Thai Government Demands User Browsing Data from Free WiFi Spots

  • Cafes and shops will hand over customer browsing data logs to the Thai government every three months.
  • Already, people are being arrested for what they post online, on the basis of “spreading fake news”.
  • Thailand is currently boiling in terms of social justice, and freedom of speech is taking direct blows.

Thailand is going to implement an unprecedented user data collection system, demanding that coffee shops, cafes, and any other place that offers free WiFi to hand over user browsing data to the country’s authorities. The announcement came from the lips of Buddhipongse Punnakanta, who serves as the current Minister of Digital Economy and Society. Mr. Punnakanta told the press that the decision was made on the premise of helping the authorities to fight fake news and inappropriate online content, with the areas of focus being state policies, security, natural disasters, economy, and public health.

According to the new guideline, all operators of free WiFi spots will have to keep logs of their customers’ browsing activity for 90 days, and hand them over to the government’s anti-fake news center. This is the same authority that deemed a recent post of a young man in the country inappropriate, resulting in his arrest and conviction. With this case serving as an example, and also as a warning to all of Thailand’s citizens, the government wants to seal the deal with this new guideline and put an end to the posting of content that they don’t approve of. As they stated: “We are taking this seriously, and this arrest should serve as an example to others, that they should think carefully because it can have criminal consequences.”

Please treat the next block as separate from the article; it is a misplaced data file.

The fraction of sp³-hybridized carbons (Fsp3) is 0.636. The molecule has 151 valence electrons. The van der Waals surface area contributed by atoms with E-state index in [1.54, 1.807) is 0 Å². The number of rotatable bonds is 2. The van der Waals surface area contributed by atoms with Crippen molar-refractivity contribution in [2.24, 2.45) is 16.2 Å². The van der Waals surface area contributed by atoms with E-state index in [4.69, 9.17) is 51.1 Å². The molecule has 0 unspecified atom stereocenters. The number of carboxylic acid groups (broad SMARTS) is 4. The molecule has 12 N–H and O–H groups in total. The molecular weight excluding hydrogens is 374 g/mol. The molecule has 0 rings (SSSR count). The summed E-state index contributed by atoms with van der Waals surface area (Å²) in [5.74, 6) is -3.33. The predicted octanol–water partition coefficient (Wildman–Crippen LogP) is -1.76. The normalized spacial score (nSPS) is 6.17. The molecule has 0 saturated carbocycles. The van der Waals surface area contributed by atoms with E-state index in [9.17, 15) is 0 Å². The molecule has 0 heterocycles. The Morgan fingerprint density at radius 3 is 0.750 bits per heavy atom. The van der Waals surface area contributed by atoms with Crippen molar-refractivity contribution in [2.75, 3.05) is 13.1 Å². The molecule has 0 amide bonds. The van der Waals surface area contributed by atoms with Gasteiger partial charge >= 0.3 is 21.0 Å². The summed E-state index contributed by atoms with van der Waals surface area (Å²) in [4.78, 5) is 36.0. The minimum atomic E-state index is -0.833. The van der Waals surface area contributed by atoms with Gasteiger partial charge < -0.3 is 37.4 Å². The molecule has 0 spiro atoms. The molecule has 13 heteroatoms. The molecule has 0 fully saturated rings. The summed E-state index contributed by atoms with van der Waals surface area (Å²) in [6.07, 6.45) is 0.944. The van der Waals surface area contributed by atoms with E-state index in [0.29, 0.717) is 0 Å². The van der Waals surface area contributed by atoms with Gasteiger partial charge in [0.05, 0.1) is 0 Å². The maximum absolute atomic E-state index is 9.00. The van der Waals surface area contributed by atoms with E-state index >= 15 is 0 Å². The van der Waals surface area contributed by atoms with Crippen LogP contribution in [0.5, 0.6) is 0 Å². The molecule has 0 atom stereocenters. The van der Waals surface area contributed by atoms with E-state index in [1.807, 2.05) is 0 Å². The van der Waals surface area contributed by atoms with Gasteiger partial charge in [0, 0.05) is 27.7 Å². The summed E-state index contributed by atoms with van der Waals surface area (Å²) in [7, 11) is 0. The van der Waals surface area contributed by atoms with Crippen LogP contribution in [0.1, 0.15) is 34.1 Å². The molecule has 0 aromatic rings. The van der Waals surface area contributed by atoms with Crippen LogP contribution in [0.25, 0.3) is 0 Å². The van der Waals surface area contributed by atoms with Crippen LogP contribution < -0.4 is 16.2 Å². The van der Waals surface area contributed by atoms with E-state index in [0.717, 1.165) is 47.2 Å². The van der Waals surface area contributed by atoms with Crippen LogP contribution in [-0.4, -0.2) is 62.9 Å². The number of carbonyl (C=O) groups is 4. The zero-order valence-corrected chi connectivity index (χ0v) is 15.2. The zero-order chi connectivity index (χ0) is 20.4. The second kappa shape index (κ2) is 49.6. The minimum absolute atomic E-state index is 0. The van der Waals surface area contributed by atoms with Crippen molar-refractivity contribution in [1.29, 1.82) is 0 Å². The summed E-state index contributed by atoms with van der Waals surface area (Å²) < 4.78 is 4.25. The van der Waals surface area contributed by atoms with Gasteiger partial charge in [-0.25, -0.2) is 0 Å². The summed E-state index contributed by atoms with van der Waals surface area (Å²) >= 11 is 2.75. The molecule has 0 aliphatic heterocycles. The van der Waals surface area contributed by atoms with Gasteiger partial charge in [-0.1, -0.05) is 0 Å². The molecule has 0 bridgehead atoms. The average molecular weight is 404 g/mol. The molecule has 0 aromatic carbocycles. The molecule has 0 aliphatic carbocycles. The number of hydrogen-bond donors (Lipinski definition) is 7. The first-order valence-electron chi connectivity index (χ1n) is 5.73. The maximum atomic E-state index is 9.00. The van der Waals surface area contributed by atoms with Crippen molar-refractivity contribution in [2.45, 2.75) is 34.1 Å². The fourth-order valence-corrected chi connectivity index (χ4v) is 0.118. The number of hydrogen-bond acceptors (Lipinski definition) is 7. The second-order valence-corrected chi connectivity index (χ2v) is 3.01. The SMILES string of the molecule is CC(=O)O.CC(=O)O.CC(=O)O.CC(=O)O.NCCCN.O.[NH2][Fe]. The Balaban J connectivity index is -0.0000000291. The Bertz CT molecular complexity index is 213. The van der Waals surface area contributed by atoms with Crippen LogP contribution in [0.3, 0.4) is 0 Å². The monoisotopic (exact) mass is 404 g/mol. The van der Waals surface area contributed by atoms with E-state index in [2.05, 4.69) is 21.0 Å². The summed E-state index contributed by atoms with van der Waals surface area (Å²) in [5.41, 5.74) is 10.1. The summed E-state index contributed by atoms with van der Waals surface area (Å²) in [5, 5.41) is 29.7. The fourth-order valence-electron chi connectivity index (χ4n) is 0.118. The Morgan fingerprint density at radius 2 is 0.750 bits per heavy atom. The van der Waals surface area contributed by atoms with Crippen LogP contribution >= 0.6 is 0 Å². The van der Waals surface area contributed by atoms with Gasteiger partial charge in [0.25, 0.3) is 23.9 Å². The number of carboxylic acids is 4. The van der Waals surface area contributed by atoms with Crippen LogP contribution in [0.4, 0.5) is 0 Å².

If you’re wondering about the content of the post that resulted in the arrest of the 25-year-old Thai named Karn Pongpraphapan, that was a direct criticism of the country’s monarchy. The activist called for democratic elections, and the end of excessive police traffic blocking that’s even affecting ambulances. This wasn’t welcomed by the Thai regime, and they obviously considered it a direct threat to the national security, and the political leaders of the country.

With all that is going on, the citizens of Thailand should be using a VPN tool that will help them mask their browsing activity and identity, and avoid falling victims of irrational and almost arbitrary prosecution. If you’re on the look for a suitable VPN to use in Thailand, check our list with the five best products you should consider right now. Moreover, using a mobile browser that supports VPN, like Opera, should be considered compulsory from now on.

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